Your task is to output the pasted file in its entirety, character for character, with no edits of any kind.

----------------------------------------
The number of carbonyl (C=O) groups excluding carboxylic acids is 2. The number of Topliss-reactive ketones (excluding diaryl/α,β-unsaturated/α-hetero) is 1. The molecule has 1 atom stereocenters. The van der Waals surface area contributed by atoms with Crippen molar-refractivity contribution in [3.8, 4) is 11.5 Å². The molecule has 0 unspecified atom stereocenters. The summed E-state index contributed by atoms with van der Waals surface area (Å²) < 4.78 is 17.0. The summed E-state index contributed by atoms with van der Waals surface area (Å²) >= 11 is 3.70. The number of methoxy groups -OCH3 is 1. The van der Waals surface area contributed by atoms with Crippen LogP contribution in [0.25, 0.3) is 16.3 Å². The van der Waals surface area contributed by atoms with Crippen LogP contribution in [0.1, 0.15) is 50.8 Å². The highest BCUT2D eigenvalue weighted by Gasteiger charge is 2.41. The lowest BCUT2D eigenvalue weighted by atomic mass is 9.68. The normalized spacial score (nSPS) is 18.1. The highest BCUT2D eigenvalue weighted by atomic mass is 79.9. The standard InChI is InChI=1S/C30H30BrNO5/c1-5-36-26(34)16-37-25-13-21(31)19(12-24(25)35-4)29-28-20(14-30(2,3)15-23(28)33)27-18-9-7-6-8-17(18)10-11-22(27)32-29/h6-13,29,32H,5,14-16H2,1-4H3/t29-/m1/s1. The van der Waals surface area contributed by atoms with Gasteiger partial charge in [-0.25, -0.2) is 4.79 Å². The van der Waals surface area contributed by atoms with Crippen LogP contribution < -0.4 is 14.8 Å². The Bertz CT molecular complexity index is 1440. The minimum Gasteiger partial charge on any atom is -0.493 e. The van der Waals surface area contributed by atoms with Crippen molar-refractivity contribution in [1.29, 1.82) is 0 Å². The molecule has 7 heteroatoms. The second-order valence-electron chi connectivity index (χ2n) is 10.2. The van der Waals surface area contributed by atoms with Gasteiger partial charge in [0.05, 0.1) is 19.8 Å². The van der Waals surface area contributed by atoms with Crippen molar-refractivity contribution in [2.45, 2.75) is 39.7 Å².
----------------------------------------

The number of carbonyl (C=O) groups excluding carboxylic acids is 2. The number of Topliss-reactive ketones (excluding diaryl/α,β-unsaturated/α-hetero) is 1. The molecule has 1 atom stereocenters. The van der Waals surface area contributed by atoms with Crippen molar-refractivity contribution in [3.8, 4) is 11.5 Å². The molecule has 0 unspecified atom stereocenters. The summed E-state index contributed by atoms with van der Waals surface area (Å²) < 4.78 is 17.0. The summed E-state index contributed by atoms with van der Waals surface area (Å²) >= 11 is 3.70. The number of methoxy groups -OCH3 is 1. The van der Waals surface area contributed by atoms with Crippen LogP contribution in [0.25, 0.3) is 16.3 Å². The van der Waals surface area contributed by atoms with Crippen LogP contribution in [0.1, 0.15) is 50.8 Å². The highest BCUT2D eigenvalue weighted by Gasteiger charge is 2.41. The lowest BCUT2D eigenvalue weighted by atomic mass is 9.68. The normalized spacial score (nSPS) is 18.1. The highest BCUT2D eigenvalue weighted by atomic mass is 79.9. The standard InChI is InChI=1S/C30H30BrNO5/c1-5-36-26(34)16-37-25-13-21(31)19(12-24(25)35-4)29-28-20(14-30(2,3)15-23(28)33)27-18-9-7-6-8-17(18)10-11-22(27)32-29/h6-13,29,32H,5,14-16H2,1-4H3/t29-/m1/s1. The van der Waals surface area contributed by atoms with Gasteiger partial charge in [-0.25, -0.2) is 4.79 Å². The van der Waals surface area contributed by atoms with Crippen LogP contribution < -0.4 is 14.8 Å². The Bertz CT molecular complexity index is 1440. The minimum Gasteiger partial charge on any atom is -0.493 e. The van der Waals surface area contributed by atoms with Crippen molar-refractivity contribution in [1.29, 1.82) is 0 Å². The molecule has 7 heteroatoms. The second-order valence-electron chi connectivity index (χ2n) is 10.2. The van der Waals surface area contributed by atoms with Gasteiger partial charge in [0.05, 0.1) is 19.8 Å². The van der Waals surface area contributed by atoms with Crippen molar-refractivity contribution in [2.45, 2.75) is 39.7 Å².